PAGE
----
Like someone already said, this is nowhere NEAR an "overdrive" circuit. In fact you're going to find that it actually lowers your signal output level. Overdrive circuits are used to OVERdrive a circuit or amp by producing a LOT of properly voiced gain, like 20db (at least) or more.
This is a novelty at best. By the time you buy an enclosure ($10) the 3PDT footswitch ($5), the pot and knob ($3 minumum) and the diodes (??) for the results it produces you may as well buy a clean booster circuit ($10 kit?) and create a REAL overdrive (a gain boosting circuit that is used to drive something after it into distortion). Add a couple of diodes after the boosted signal to create some clipping and you'll have a truly crappy distortion unit!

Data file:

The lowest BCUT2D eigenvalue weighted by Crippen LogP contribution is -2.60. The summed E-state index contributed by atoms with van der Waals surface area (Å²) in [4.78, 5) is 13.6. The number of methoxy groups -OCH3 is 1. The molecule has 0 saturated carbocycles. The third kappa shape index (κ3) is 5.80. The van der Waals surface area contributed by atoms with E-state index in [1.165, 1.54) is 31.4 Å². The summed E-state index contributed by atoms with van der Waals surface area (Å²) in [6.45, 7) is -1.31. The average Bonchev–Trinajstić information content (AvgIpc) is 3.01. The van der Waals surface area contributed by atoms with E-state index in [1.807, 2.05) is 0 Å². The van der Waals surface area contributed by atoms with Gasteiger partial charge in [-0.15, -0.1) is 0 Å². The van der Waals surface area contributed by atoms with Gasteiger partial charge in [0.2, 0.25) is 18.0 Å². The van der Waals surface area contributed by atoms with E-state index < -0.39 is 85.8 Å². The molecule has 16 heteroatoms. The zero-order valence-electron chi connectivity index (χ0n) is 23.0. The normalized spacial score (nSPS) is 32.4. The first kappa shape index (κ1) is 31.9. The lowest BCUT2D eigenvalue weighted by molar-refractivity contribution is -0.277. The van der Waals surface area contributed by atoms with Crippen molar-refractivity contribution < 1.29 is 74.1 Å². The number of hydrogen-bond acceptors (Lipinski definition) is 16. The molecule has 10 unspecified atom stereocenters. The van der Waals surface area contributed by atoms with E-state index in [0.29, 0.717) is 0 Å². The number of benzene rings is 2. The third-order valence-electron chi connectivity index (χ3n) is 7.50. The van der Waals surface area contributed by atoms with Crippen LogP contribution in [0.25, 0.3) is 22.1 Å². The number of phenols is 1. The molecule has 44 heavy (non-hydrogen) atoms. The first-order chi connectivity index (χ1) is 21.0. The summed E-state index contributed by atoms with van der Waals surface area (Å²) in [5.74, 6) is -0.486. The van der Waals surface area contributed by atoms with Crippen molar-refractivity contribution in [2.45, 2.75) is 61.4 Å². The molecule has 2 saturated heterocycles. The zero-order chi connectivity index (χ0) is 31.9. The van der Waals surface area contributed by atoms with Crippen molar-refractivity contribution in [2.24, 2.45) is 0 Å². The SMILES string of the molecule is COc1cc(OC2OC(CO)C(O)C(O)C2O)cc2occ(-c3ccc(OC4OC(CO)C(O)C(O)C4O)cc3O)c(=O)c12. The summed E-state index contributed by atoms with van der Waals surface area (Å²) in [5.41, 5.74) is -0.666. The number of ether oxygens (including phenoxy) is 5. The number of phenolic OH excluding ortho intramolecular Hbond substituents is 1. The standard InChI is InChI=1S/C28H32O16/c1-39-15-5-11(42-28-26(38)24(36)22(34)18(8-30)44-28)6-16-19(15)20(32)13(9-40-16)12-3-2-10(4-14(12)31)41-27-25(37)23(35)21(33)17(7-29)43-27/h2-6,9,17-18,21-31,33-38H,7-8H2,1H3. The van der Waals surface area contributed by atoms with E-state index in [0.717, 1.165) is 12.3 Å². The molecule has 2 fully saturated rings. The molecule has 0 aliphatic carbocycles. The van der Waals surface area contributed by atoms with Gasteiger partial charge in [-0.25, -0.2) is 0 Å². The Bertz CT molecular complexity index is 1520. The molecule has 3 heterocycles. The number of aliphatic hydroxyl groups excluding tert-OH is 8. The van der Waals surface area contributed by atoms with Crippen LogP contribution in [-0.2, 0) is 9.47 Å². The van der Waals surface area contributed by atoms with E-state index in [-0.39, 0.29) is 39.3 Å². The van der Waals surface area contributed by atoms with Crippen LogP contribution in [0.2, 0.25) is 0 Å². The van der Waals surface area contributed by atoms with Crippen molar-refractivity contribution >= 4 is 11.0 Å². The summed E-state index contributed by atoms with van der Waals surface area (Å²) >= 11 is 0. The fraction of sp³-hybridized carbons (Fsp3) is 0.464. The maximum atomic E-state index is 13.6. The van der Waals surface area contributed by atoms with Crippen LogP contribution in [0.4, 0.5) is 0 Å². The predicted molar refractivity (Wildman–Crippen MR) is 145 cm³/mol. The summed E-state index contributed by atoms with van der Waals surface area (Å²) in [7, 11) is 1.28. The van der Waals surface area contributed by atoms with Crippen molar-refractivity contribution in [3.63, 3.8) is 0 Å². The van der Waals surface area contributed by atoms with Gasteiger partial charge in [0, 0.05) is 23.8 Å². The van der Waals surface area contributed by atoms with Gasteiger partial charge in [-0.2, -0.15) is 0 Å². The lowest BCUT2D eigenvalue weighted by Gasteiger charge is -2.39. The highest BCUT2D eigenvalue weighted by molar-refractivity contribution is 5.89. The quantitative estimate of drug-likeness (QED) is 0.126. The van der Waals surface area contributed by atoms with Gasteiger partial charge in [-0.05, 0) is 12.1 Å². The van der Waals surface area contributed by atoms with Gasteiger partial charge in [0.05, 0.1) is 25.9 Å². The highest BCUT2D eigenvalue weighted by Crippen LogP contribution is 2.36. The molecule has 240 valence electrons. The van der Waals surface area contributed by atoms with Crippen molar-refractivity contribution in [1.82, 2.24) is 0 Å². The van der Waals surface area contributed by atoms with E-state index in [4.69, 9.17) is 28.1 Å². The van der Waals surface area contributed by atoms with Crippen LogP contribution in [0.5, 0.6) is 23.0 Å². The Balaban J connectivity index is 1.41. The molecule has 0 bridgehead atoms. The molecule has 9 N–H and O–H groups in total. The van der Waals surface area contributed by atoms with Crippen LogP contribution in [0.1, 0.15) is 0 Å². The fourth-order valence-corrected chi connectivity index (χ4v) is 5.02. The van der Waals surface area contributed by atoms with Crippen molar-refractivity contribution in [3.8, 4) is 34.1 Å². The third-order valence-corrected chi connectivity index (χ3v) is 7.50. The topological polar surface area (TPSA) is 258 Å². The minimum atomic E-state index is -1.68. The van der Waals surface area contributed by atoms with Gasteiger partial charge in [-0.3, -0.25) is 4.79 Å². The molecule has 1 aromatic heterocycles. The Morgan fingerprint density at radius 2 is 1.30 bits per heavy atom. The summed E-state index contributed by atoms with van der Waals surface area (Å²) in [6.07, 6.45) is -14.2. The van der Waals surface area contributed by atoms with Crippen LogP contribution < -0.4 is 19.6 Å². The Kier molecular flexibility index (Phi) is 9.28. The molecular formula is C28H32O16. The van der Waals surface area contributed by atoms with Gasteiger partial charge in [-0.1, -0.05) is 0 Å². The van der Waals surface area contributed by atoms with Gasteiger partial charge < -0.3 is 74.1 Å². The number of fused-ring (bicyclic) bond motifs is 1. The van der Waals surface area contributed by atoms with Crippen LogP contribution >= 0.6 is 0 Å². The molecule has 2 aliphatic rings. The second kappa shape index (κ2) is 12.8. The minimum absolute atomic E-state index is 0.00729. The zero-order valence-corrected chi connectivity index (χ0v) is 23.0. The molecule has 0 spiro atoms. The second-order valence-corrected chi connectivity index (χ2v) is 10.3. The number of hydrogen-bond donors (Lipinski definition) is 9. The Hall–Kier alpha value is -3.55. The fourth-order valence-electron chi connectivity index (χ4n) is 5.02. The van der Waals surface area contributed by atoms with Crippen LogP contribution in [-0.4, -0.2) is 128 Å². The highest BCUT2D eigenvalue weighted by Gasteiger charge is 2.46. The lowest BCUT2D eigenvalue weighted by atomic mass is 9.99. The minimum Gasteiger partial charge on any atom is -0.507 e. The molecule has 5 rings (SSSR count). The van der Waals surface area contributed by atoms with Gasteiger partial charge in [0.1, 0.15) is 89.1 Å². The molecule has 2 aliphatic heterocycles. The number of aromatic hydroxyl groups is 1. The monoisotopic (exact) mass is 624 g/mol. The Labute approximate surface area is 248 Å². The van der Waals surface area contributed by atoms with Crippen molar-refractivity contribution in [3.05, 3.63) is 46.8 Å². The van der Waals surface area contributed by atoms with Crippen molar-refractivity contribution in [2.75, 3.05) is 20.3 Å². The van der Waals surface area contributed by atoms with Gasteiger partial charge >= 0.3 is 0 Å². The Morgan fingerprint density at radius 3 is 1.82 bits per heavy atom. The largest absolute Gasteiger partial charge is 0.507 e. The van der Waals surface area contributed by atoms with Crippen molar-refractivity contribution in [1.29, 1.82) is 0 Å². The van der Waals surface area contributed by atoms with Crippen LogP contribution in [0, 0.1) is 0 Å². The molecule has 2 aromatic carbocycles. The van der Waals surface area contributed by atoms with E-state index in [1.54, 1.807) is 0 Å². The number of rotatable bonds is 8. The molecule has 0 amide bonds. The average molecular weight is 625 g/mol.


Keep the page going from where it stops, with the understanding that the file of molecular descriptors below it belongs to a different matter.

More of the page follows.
This may be something "fun" to tinker with, but I highly doubt you'll like the results. Diode clipping (when done incorrectly) sucks the low end from a circuit.
In any case, have fun with this. One question, without an LED to tell you when the circuit is engaged how will you know if it's engaged or not if you want to use it?
For super simplicity, you may simply add the diodes inside of your bass, just solder them from the "hot" to the "ground" and you're done. Stick a toggle switch in there to disconnect the diodes from the ground to turn them "off". And remember that they must face opposite directions for them to work.
Don't expect much though. Diodes clip a lot better when they have a boatload of signal going through them, and remember that all of that signal that is going through those diodes to ground is taken from your output .. so your output level will be reduced.
This thing is like bicycle without wheels. Technically it's a bike, but all you can do is drag it around and claim you own a bike.